The elimination of BUP was investigated in experiments where the fetal circuit simulated “sink” conditions (open). The concentration-time curve for BUP in the maternal circuit was biphasic, exhibiting a distribution period during which the concentration of the opiate declined rapidly in the maternal circuit and was followed by an elimination phase during which a very shallow decline in the concentration of the opiate with a prolongedt 1/2 of 5 to 6 h was observed. These data indicate a slow release of the drug from the tissue followed by a slow elimination. A similar profile for the concentration-time curve of BUP in the fetal circuit was also observed. Under the same experimental conditions, the terminal part of the elimination phase for AP in the maternal and fetal circuits showed a continuous decline in its concentrations with a t 1/2 of 2 h.
Taken together, it can be concluded that the lipophilic property of BUP causes its distribution into the tissue and decreases its levels in the maternal and fetal circuits. These in vitro data are consistent with the pharmacokinetic profile of BUP after its sublingual and buccal administration, which indicated extended elimination half-lives and was attributed to the depot effect of tissues (Kuhlman et al., 1996).
The data presented here suggest that placental tissue retains BUP and raises a question on its subsequent fate. The period after transfusion of BUP and retention by the tissue in vitro can simulate that between two doses of the drug administered to a pregnant patient within a period of 48 h. Accordingly, BUP and AP were transfused for 2 h to “load” the tissue with the drugs followed by a period of another 2 h during which the tissue was perfused with medium only (washing period). The data obtained indicated that AP concentrations in the two circuits declined very rapidly and the drug was not detected in either circuit after 40 min (Fig. 4A). On the other hand, BUP, which attained a concentration of 67.02 ± 7.03 ng/g after 2 h of perfusion, was slowly released in both circuits during the washing period and was 40.0 ± 7.4 ng/g of tissue at the end of the experiment, i.e., 40% of the drug was released from the tissue within 2 h (Fig. 4B). Whether a similar release of BUP from placental tissue after its accumulation occurs in vivo is unclear but is likely to be true. Therefore, we may extrapolate our findings and suggest that the majority of BUP administered in vivo may be sequestered by the placenta then is slowly released in the maternal and fetal circulations during the following period of 2 days until the next dose of the drug is administered (three times per week regimen). If so, then a decrease in fetal exposure to the opiate and consequently the risk for, and or severity of, neonatal abstinence syndrome should also be observed. Indeed, data in four reports on 26 newborns to mothers maintained on BUP during pregnancy were examined and revealed that 15% required treatment, 19% did not require treatment, and 65% did not show any signs of neonatal withdrawal symptoms (Marquet et al., 1997; Fischer et al., 1998, 2000; Regini et al., 1998).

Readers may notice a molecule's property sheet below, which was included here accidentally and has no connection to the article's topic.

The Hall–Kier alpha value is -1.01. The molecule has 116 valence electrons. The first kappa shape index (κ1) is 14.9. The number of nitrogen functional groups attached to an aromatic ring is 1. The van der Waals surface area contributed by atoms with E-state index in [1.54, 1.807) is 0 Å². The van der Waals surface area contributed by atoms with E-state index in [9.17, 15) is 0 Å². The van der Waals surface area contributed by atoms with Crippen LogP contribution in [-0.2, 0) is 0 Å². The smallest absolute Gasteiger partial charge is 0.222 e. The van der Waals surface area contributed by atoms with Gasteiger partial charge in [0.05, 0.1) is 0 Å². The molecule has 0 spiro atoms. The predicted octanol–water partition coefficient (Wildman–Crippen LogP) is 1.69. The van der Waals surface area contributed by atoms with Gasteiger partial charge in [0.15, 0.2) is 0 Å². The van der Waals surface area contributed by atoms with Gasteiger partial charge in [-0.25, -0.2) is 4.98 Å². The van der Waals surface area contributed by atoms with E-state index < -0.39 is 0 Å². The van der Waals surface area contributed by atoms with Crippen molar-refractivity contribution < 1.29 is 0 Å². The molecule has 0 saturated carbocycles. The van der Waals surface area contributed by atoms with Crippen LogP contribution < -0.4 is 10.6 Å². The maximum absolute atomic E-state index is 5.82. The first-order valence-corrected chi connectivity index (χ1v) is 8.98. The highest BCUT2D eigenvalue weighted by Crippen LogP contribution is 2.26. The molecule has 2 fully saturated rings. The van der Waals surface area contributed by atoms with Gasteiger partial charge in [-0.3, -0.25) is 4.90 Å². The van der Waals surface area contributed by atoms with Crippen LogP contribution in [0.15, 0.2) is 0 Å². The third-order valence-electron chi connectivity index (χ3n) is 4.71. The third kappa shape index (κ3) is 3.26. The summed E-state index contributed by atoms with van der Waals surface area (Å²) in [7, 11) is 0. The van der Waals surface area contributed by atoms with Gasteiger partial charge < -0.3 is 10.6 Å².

The biotransformation of BUP by human placental tissue and the distribution of norBUP between the tissue, maternal, and fetal circuits was determined. Because the opiate is transfused into the placental intervillous space, it is not accessible to the metabolic enzymes present in the maternal myometrium and endometrium and consequently the amounts of metabolite formed should be less than that in vivo. Our data indicate that less than 5% BUP was metabolized to norBUP and was distributed between the maternal, fetal, and tissue compartments. On the other hand, in adult human liver, BUP is metabolized to norBUP by cytochrome P450 and CYP3A4 is responsible for 75% of this oxidativeN-dealkylation. The remainder 25% are metabolized by yet to be identified enzyme(s) (Iribarne et al., 1997; Kobayashi et al., 1998). The enzyme(s) catalyzing the N-dealkylation of BUP to norBUP in term placentas is yet to be identified. To the best of our knowledge, CYP3A4 mRNA has been identified in the 1st and 3rd trimester placentas but the amount of its protein was extremely low (Hakkola et al., 1996a,b). It is unclear whether our data on the low biotransformation of BUP by placental tissue is due to CYP3A4 and or the other yet to be identified enzyme reported in the liver. Therefore, it can be concluded that the metabolism of 5% or less of BUP during perfusion is a minimum and should be higher in vivo specially if the responsible enzyme(s) is induced due to the “chronic” administration of the opiate during pregnancy.
In summary, therapeutic concentrations of BUP in maternal serum appear to have no in vitro adverse effects on placental tissue viability and functional parameters, and consequently the opiate may have no indirect effects on the fetus. Placental tissue acts as a depot for BUP and renders its transplacental transfer to the fetal circuit very low. Therefore, the direct effects of BUP on the fetus will depend on its levels in its circulation and, in view of the limited reports available, appear to cause mild to nonexistent withdrawal symptoms in the newborns of mothers treated with the opiate.
We thank Steve Burmaster for assistance with the liquid chromatography/mass spectroscopy of buprenorphine and norbuprenorphine, and Dr. Anita Lewin (Research Triangle Institute) for discussions during the course of this work. Special thanks to Dr. Richard Miller (University of Rochester, Rochester, NY) for guidance and assistance on issues related to the perfusion model system. The assistance of the medical and nursing staff of the labor and delivery ward (Truman Medical Center) is greatly appreciated. We appreciate the support of National Institute on Drug Abuse drug supply program for providing buprenorphine and norbuprenorphine.
This work was supported in part by grant from the National Institute on Drug Abuse (DA13431) to M.S.A.
- cytochrome P450
- human chorionic gonadotropin
- area under the concentration-time curve
- high-performance liquid chromatography
- Received July 6, 2001.
- Accepted September 12, 2001.
- The American Society for Pharmacology and Experimental Therapeutics